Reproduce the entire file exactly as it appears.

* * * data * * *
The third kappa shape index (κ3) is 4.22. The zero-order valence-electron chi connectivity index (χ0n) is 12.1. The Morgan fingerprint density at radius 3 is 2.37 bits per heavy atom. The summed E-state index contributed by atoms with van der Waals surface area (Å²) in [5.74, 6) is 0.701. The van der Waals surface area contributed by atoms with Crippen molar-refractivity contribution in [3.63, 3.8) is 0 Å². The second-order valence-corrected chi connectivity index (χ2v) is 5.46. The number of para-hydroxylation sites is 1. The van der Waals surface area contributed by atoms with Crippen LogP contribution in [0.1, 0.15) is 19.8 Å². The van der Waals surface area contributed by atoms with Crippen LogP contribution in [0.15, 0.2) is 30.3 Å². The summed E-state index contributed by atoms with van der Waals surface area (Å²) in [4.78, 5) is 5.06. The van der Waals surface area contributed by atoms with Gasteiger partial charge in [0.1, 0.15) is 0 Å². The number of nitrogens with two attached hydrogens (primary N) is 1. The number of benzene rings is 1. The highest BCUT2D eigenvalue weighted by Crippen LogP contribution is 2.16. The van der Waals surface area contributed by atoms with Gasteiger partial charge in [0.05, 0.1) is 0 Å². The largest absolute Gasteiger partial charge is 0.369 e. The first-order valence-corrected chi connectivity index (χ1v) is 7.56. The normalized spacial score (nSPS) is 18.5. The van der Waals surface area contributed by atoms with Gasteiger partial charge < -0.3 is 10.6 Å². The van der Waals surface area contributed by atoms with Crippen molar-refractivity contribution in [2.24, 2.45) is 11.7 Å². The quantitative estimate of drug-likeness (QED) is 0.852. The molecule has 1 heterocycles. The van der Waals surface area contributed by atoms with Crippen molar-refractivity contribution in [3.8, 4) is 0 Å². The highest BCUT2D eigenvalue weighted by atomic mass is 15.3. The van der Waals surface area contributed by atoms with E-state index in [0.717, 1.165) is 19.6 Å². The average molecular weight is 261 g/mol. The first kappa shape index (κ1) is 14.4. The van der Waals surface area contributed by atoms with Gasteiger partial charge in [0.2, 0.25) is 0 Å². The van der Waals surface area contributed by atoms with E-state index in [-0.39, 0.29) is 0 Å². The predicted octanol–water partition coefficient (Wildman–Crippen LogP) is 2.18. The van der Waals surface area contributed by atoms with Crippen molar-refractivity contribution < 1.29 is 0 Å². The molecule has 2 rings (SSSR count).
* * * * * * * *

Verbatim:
The third kappa shape index (κ3) is 4.22. The zero-order valence-electron chi connectivity index (χ0n) is 12.1. The Morgan fingerprint density at radius 3 is 2.37 bits per heavy atom. The summed E-state index contributed by atoms with van der Waals surface area (Å²) in [5.74, 6) is 0.701. The van der Waals surface area contributed by atoms with Crippen molar-refractivity contribution in [3.63, 3.8) is 0 Å². The second-order valence-corrected chi connectivity index (χ2v) is 5.46. The number of para-hydroxylation sites is 1. The van der Waals surface area contributed by atoms with Crippen LogP contribution in [0.1, 0.15) is 19.8 Å². The van der Waals surface area contributed by atoms with Crippen LogP contribution in [0.15, 0.2) is 30.3 Å². The summed E-state index contributed by atoms with van der Waals surface area (Å²) in [4.78, 5) is 5.06. The van der Waals surface area contributed by atoms with Gasteiger partial charge in [0.1, 0.15) is 0 Å². The number of nitrogens with two attached hydrogens (primary N) is 1. The number of benzene rings is 1. The highest BCUT2D eigenvalue weighted by Crippen LogP contribution is 2.16. The van der Waals surface area contributed by atoms with Gasteiger partial charge in [0.05, 0.1) is 0 Å². The largest absolute Gasteiger partial charge is 0.369 e. The first-order valence-corrected chi connectivity index (χ1v) is 7.56. The normalized spacial score (nSPS) is 18.5. The van der Waals surface area contributed by atoms with Gasteiger partial charge < -0.3 is 10.6 Å². The van der Waals surface area contributed by atoms with Crippen molar-refractivity contribution in [2.24, 2.45) is 11.7 Å². The quantitative estimate of drug-likeness (QED) is 0.852. The molecule has 1 heterocycles. The van der Waals surface area contributed by atoms with Crippen molar-refractivity contribution in [3.8, 4) is 0 Å². The highest BCUT2D eigenvalue weighted by atomic mass is 15.3. The van der Waals surface area contributed by atoms with E-state index in [0.717, 1.165) is 19.6 Å². The average molecular weight is 261 g/mol. The first kappa shape index (κ1) is 14.4. The van der Waals surface area contributed by atoms with Gasteiger partial charge in [0.2, 0.25) is 0 Å². The van der Waals surface area contributed by atoms with E-state index in [-0.39, 0.29) is 0 Å². The predicted octanol–water partition coefficient (Wildman–Crippen LogP) is 2.18. The van der Waals surface area contributed by atoms with Crippen molar-refractivity contribution < 1.29 is 0 Å². The molecule has 2 rings (SSSR count).